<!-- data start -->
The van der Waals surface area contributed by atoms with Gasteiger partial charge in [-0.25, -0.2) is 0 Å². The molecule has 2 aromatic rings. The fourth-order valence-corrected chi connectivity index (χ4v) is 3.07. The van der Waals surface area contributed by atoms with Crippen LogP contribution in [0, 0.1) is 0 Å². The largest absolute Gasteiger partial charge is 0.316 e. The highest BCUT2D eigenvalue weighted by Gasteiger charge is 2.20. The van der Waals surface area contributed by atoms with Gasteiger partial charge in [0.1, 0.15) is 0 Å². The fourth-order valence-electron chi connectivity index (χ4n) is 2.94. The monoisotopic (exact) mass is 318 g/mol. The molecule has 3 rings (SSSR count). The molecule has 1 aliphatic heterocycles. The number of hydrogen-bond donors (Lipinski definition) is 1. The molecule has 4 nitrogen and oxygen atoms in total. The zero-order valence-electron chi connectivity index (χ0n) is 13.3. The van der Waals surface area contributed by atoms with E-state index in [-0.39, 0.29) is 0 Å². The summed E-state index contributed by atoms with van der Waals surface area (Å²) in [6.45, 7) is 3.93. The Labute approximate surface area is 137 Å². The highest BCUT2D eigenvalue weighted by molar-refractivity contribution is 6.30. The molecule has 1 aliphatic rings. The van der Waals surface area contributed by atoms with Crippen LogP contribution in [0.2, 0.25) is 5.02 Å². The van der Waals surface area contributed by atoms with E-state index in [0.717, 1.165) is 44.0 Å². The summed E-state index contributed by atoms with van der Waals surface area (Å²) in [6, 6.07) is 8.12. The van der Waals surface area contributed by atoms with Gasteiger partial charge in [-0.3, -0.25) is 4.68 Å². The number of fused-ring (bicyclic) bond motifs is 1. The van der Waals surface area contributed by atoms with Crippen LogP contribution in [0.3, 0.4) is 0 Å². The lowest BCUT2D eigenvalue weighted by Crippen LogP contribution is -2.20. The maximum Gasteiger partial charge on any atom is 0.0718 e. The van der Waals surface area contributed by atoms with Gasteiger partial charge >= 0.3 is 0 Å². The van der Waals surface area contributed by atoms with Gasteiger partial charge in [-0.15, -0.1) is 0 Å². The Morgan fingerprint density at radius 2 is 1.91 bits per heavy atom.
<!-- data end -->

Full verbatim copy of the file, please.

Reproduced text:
The van der Waals surface area contributed by atoms with Gasteiger partial charge in [-0.25, -0.2) is 0 Å². The molecule has 2 aromatic rings. The fourth-order valence-corrected chi connectivity index (χ4v) is 3.07. The van der Waals surface area contributed by atoms with Crippen LogP contribution in [0, 0.1) is 0 Å². The largest absolute Gasteiger partial charge is 0.316 e. The highest BCUT2D eigenvalue weighted by Gasteiger charge is 2.20. The van der Waals surface area contributed by atoms with Gasteiger partial charge in [0.1, 0.15) is 0 Å². The fourth-order valence-electron chi connectivity index (χ4n) is 2.94. The monoisotopic (exact) mass is 318 g/mol. The molecule has 3 rings (SSSR count). The molecule has 1 aliphatic heterocycles. The number of hydrogen-bond donors (Lipinski definition) is 1. The molecule has 4 nitrogen and oxygen atoms in total. The zero-order valence-electron chi connectivity index (χ0n) is 13.3. The van der Waals surface area contributed by atoms with E-state index in [-0.39, 0.29) is 0 Å². The summed E-state index contributed by atoms with van der Waals surface area (Å²) in [6.45, 7) is 3.93. The Labute approximate surface area is 137 Å². The highest BCUT2D eigenvalue weighted by molar-refractivity contribution is 6.30. The molecule has 1 aliphatic rings. The van der Waals surface area contributed by atoms with Crippen LogP contribution in [0.2, 0.25) is 5.02 Å². The van der Waals surface area contributed by atoms with E-state index in [0.717, 1.165) is 44.0 Å². The summed E-state index contributed by atoms with van der Waals surface area (Å²) in [6, 6.07) is 8.12. The van der Waals surface area contributed by atoms with Gasteiger partial charge in [-0.3, -0.25) is 4.68 Å². The number of fused-ring (bicyclic) bond motifs is 1. The van der Waals surface area contributed by atoms with Crippen LogP contribution in [0.3, 0.4) is 0 Å². The lowest BCUT2D eigenvalue weighted by Crippen LogP contribution is -2.20. The maximum Gasteiger partial charge on any atom is 0.0718 e. The van der Waals surface area contributed by atoms with Gasteiger partial charge >= 0.3 is 0 Å². The van der Waals surface area contributed by atoms with Gasteiger partial charge in [-0.15, -0.1) is 0 Å². The Morgan fingerprint density at radius 2 is 1.91 bits per heavy atom.